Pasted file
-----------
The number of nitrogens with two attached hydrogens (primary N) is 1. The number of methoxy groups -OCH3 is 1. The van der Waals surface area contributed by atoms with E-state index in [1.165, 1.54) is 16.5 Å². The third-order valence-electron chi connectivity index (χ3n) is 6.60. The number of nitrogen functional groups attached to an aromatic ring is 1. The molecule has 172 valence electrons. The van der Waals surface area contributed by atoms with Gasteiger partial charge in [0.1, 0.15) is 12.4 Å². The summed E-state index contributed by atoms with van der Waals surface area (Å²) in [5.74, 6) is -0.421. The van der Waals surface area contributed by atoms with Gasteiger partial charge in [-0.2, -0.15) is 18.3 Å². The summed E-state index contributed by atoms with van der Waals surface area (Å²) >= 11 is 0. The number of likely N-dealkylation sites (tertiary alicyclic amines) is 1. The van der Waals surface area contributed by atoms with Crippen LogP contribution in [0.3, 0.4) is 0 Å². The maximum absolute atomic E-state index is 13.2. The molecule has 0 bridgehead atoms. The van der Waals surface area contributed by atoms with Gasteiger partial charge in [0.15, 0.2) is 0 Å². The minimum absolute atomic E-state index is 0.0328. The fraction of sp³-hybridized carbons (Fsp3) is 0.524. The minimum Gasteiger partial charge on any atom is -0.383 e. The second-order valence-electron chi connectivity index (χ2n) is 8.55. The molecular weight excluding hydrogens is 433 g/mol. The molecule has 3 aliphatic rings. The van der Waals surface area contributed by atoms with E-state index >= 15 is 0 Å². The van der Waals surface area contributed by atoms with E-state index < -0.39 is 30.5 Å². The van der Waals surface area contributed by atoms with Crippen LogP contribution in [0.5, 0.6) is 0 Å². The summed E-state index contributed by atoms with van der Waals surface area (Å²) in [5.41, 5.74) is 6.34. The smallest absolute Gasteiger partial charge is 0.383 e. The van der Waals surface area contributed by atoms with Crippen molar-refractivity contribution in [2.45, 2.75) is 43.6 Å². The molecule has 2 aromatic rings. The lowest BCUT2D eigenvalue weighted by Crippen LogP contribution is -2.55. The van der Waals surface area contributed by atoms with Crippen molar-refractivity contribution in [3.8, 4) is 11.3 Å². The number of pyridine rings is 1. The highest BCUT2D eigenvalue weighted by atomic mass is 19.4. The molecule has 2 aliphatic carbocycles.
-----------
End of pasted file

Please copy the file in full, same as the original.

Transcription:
The number of nitrogens with two attached hydrogens (primary N) is 1. The number of methoxy groups -OCH3 is 1. The van der Waals surface area contributed by atoms with E-state index in [1.165, 1.54) is 16.5 Å². The third-order valence-electron chi connectivity index (χ3n) is 6.60. The number of nitrogen functional groups attached to an aromatic ring is 1. The molecule has 172 valence electrons. The van der Waals surface area contributed by atoms with Gasteiger partial charge in [0.1, 0.15) is 12.4 Å². The summed E-state index contributed by atoms with van der Waals surface area (Å²) in [5.74, 6) is -0.421. The van der Waals surface area contributed by atoms with Gasteiger partial charge in [-0.2, -0.15) is 18.3 Å². The summed E-state index contributed by atoms with van der Waals surface area (Å²) >= 11 is 0. The number of likely N-dealkylation sites (tertiary alicyclic amines) is 1. The van der Waals surface area contributed by atoms with Crippen LogP contribution in [0.3, 0.4) is 0 Å². The maximum absolute atomic E-state index is 13.2. The molecule has 0 bridgehead atoms. The van der Waals surface area contributed by atoms with Gasteiger partial charge in [0.15, 0.2) is 0 Å². The minimum absolute atomic E-state index is 0.0328. The fraction of sp³-hybridized carbons (Fsp3) is 0.524. The minimum Gasteiger partial charge on any atom is -0.383 e. The second-order valence-electron chi connectivity index (χ2n) is 8.55. The molecular weight excluding hydrogens is 433 g/mol. The molecule has 3 aliphatic rings. The van der Waals surface area contributed by atoms with E-state index >= 15 is 0 Å². The van der Waals surface area contributed by atoms with E-state index < -0.39 is 30.5 Å². The van der Waals surface area contributed by atoms with Crippen LogP contribution in [0.5, 0.6) is 0 Å². The summed E-state index contributed by atoms with van der Waals surface area (Å²) in [5.41, 5.74) is 6.34. The smallest absolute Gasteiger partial charge is 0.383 e. The van der Waals surface area contributed by atoms with Crippen molar-refractivity contribution in [2.45, 2.75) is 43.6 Å². The molecule has 2 aromatic rings. The lowest BCUT2D eigenvalue weighted by Crippen LogP contribution is -2.55. The van der Waals surface area contributed by atoms with Crippen molar-refractivity contribution in [3.8, 4) is 11.3 Å². The number of pyridine rings is 1. The highest BCUT2D eigenvalue weighted by atomic mass is 19.4. The molecule has 2 aliphatic carbocycles.